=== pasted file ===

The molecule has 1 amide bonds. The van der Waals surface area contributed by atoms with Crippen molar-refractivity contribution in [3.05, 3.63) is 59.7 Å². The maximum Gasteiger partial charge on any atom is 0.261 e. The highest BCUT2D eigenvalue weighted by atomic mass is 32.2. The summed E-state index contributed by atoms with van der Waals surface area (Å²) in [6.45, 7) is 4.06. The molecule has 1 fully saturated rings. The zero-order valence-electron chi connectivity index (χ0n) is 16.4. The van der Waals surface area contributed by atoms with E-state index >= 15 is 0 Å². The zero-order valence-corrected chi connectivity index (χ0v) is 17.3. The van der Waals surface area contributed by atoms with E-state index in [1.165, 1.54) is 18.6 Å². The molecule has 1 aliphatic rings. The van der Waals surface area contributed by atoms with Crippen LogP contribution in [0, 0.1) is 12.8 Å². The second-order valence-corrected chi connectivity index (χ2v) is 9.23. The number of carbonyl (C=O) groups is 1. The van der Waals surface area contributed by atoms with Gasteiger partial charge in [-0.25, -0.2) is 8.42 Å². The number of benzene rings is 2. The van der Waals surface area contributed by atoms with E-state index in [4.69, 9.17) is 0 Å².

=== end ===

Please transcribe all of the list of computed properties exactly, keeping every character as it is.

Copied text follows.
The molecule has 1 amide bonds. The van der Waals surface area contributed by atoms with Crippen molar-refractivity contribution in [3.05, 3.63) is 59.7 Å². The maximum Gasteiger partial charge on any atom is 0.261 e. The highest BCUT2D eigenvalue weighted by atomic mass is 32.2. The summed E-state index contributed by atoms with van der Waals surface area (Å²) in [6.45, 7) is 4.06. The molecule has 1 fully saturated rings. The zero-order valence-electron chi connectivity index (χ0n) is 16.4. The van der Waals surface area contributed by atoms with E-state index >= 15 is 0 Å². The zero-order valence-corrected chi connectivity index (χ0v) is 17.3. The van der Waals surface area contributed by atoms with E-state index in [1.165, 1.54) is 18.6 Å². The molecule has 1 aliphatic rings. The van der Waals surface area contributed by atoms with Crippen LogP contribution in [0, 0.1) is 12.8 Å². The second-order valence-corrected chi connectivity index (χ2v) is 9.23. The number of carbonyl (C=O) groups is 1. The van der Waals surface area contributed by atoms with Gasteiger partial charge in [-0.25, -0.2) is 8.42 Å². The number of benzene rings is 2. The van der Waals surface area contributed by atoms with E-state index in [4.69, 9.17) is 0 Å².